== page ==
quoting - Quoting and Escaping in the CLI
The Globus Transfer CLI behaves much like a normal shell such as bash with respect to the use of quotes and escaping.
However, there may be differences in how one must escape wildcard (globbing) character literals, because the Globus shell itself does not ever perform globbing; only the commands it executes do.
A non-quoted backslash (
\) is the escape character. It preserves the
literal value of the next character that follows.
Enclosing characters in single quotes preserves the literal value of each character within the quotes. A single quote may not occur between single quotes, even when preceded by a backslash.
Enclosing characters in double quotes preserves the literal value of all
characters within the quotes, with the exception of backslash (
backslash retains its special meaning only when followed by one of the
following characters: double quote, backslash, or <newline>.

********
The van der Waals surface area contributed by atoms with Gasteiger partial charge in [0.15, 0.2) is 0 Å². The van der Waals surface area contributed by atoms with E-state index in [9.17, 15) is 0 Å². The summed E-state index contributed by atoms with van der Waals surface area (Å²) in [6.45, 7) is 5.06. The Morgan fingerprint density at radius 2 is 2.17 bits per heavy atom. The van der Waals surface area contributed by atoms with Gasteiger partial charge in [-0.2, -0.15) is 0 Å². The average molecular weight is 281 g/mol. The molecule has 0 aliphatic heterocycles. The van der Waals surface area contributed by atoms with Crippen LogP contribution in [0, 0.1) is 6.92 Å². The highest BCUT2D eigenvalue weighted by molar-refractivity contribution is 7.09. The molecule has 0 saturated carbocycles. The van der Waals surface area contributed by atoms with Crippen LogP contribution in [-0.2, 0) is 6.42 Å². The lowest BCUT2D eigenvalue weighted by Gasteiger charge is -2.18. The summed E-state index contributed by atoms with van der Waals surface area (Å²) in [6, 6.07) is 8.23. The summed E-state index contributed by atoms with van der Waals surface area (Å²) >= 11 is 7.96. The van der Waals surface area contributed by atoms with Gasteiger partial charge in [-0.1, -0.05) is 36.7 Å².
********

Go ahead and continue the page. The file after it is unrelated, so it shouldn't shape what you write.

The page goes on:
Interactive CLI Shell Versus Remote Execution
The quoting and escaping rules described above apply to the interactive CLI shell. Additional escaping is needed when arguments are passed to the CLI from a remote shell via ssh or gsissh. Please see the examples below.
The above quoting and escaping rules do not apply to the input lists sent to CLI commands such as transfer and delete. Please see the man pages for these commands to understand the rules that apply.
Use a backslash to escape a space in a file path:
# a "foo bar" file $ ls go#ep1/tmp/foo\ bar
Use double quotes to escape a space in a file path:
# a "foo bar" file $ ls "go#ep1/tmp/foo bar"
Remove a file with literal wildcard characters in the name. Note that we have to work around the shell doing a first level of backslash interpretation:
# delete the file "foo*" but leave other files beginning # with "foo" untouched $ rm "go#ep2/tmp/foo\*" # OR $ rm go#ep2/tmp/foo\\*
Handling a space in a file path:
# local shell eats the quotes but leaves the backslash $ ssh firstname.lastname@example.org ls "go#ep1/tmp/foo\ bar"